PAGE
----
That said, there is little else to recommend the book; and much to fault it for. One sort of irritant is the announcement, now and again, that something ambitious is about to be attempted: which is not carried very far in what follows. So Jain undertakes , for example, to look into the Kalighat painters'

"codes of representation, reinvention of the requisite visual language, the need to sift through their own pictorial conventions, invention of narrative devices, and configuration of representational space"

But the reasons Jain gives for the formal differences here do not really make clear - any more than the pictures themselves will - just how the Kalighat painter's 'codes of representation' and 'invention of narrative devices' differ from the village patu a's; and nothing he says demonstrates how they reinvent their 'visual language' to deal with the Tarakeshwar affair. In fact, the discussion ends with Jain flatly contradicting himself. The "animated, expressive, directed and participatory posture s and gestures clearly differentiate" these pictures from the usual run of Kalighat painting, Jain says - though one might doubt that if one sets a picture like After the First Blow (Figure 124) next to, for instance, Woman beating a Man with a Broom (Figure 134) - and he then claims that the "interactive mode and action-bound relationship" of the figures in these pictures "allude to performative conditions unforeseen in the Kalighat genre outside the paintings of the Tarakeshwar affair".

But Jain had earlier ascribed just these sorts of attraction to a picture of Shiva and Parvati with Ganesha. Looking at a painting with the quaint title "Shiva's Family on an Outing", Jain points to the god "using his drum as a child's rattle (as) he at tempts to entertain infant Ganesha seated on his lap, while Parvati pacifies the child by clapping her hands". The postures and gestures here are not appreciably less animated or expressive - or 'directed' or 'participatory' - than they are in the Tarake shwar pictures; and nothing Jain says shows us why the 'interactive mode and action-bound relationships' between these figures may not be taken to 'allude' to just the sort of 'performative conditions' that the Tarakeshwar pictures refer to.

Logical consistency is not something Jain prizes, apparently. Regarding their pictures of Calcutta's rich we are told that "in the eyes of the Kalighat painters the babu was a living cartoon"; these 'babus' are the young of Calcutta's "nouveau riche, fop pish dandies, whose half-baked anglicisation and sanskritisation" had apparently excited the painters' scorn. Now, just before this Jain had told us that these pictures "modelled a whole lifestyle for those who had begun to climb the ladder of upward soc ial mobility", and that possessing them "brought the owner closer to the hallowed circle of the fashionable upper-class gentry, providing him a means of annexing himself" to an 'ideal' (emphasis added). Not only does Jain not remark on the pictures being so completely misread - on his account of them, at least, which should surprise Jain since he thinks Kalighat painting is "determined by continually fluctuating m arket forces" - but he goes on to claim that "this message (to the social climber) is clear from the very conceptualisation and construction of the image" itself. And, to compound matters, Jain later asserts that "clearly in the fashionable Calcutta dand y the artist visualised the living image of (the god) Kartika".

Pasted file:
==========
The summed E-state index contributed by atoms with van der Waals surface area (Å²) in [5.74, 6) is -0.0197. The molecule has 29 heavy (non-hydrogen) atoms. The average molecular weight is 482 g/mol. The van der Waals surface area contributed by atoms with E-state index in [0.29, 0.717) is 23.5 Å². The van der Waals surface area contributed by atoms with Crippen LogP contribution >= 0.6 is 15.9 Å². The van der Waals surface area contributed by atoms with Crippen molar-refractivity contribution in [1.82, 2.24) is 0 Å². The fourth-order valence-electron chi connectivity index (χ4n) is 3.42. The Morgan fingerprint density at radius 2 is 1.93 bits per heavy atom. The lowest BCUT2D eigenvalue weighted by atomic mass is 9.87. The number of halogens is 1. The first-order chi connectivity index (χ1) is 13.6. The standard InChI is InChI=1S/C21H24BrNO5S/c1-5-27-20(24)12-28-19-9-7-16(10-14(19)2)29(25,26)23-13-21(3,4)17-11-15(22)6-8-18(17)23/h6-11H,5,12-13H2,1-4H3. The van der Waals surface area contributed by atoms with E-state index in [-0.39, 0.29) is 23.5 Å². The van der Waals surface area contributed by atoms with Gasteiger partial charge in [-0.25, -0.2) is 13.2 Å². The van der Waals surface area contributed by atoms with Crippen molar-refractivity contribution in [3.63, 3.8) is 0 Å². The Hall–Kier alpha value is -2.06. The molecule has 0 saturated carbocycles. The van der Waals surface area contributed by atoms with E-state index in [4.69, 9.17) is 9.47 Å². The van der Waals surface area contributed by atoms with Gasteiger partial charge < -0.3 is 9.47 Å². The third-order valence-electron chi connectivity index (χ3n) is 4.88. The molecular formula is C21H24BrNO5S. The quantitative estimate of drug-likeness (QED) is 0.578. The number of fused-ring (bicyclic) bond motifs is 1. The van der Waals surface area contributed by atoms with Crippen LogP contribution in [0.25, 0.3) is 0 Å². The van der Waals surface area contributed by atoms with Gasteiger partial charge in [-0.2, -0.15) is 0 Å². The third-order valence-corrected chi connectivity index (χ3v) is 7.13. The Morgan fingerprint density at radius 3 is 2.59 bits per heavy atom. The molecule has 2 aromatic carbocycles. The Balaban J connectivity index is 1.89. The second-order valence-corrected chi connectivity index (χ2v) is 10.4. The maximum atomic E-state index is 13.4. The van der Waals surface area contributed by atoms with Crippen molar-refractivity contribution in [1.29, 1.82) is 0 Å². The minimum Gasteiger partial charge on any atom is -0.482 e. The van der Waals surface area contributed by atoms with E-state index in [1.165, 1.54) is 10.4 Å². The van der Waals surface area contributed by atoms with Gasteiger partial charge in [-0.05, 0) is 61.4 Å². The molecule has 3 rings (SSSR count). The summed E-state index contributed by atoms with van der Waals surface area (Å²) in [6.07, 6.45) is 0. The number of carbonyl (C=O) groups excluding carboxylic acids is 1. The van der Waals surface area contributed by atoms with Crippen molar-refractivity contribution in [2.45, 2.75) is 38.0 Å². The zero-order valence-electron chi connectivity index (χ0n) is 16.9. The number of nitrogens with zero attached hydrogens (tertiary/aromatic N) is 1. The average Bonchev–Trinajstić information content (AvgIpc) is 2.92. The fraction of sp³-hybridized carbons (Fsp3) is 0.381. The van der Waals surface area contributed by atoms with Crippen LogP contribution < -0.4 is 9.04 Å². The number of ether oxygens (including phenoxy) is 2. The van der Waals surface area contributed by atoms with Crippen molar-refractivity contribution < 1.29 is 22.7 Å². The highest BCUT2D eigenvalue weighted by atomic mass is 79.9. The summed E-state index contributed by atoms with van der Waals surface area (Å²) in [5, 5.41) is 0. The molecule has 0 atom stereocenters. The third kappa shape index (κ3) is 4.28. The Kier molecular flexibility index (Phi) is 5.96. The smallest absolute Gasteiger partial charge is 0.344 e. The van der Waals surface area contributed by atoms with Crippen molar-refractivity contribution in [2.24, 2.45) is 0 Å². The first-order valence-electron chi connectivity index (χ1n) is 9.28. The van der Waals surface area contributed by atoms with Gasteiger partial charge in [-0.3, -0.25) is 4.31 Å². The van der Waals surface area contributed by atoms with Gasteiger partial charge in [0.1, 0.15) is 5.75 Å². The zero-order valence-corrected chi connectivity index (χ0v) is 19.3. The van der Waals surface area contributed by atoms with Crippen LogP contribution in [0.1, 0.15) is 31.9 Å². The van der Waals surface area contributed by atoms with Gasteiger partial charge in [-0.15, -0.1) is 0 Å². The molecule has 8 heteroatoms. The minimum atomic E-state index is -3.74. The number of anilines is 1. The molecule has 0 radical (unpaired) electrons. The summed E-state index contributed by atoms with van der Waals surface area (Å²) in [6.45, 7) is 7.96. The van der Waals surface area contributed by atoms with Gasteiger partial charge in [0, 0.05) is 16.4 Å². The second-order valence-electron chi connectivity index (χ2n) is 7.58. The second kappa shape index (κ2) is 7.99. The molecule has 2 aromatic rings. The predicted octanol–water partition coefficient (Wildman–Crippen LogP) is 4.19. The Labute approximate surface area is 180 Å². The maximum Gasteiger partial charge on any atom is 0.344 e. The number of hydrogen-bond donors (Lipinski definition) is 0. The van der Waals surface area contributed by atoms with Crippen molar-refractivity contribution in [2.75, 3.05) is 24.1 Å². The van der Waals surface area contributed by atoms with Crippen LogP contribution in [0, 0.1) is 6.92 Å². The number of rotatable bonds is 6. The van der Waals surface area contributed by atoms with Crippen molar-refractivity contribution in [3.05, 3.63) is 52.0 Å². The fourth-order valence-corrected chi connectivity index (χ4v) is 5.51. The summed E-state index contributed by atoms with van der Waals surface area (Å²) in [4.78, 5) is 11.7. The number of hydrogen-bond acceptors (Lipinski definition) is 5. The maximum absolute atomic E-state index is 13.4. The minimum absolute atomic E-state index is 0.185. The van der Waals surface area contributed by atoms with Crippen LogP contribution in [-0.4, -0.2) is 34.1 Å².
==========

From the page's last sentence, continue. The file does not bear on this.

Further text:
MORE logical problems can be found in the chapter titled "Articulation of the Pictorial Language". Describing how Kalighat painters model their figures, Jain assures us that they "did not aim at painting from life, capturing images frozen in given situat ions of light and shade... in order to achieve a realistic depiction of nature" but painted, rather, "in accordance with their requirements of representation and interpretation". What is more, "the sense of dimensionality perceived in nature is internali sed... and fully transformed", Jain says, by the painter "retrieving and reconfiguring... fragments of visual memory and retained impressions of light and shade" according to his "felt need of expression". That may or may not be the case; but if it is, J ain cannot also suggest that the Kalighat painters began to "perceive volume in nature in terms of a vision that had grown out of their own style of painting chiaroscuro": because there would not be much 'sense of dimensionality' left to transform then. (To put it another way, if the pictures do record a transformed way of seeing, then the painters would be painting 'from life'.)

The sorts of problem just pointed to impair Jain's book seriously: which is a shame, because a careful study of Kalighat painting would be useful. (It might, for instance, suggest how to go about assessing what is formally distinctive about modernist pai nting in India.) One expects rather more from a person of Jain's standing; and it is surprising, in fact, that he should have been so careless, given his obvious enthusiasm for the subject. Perhaps a more clinical eye was needed.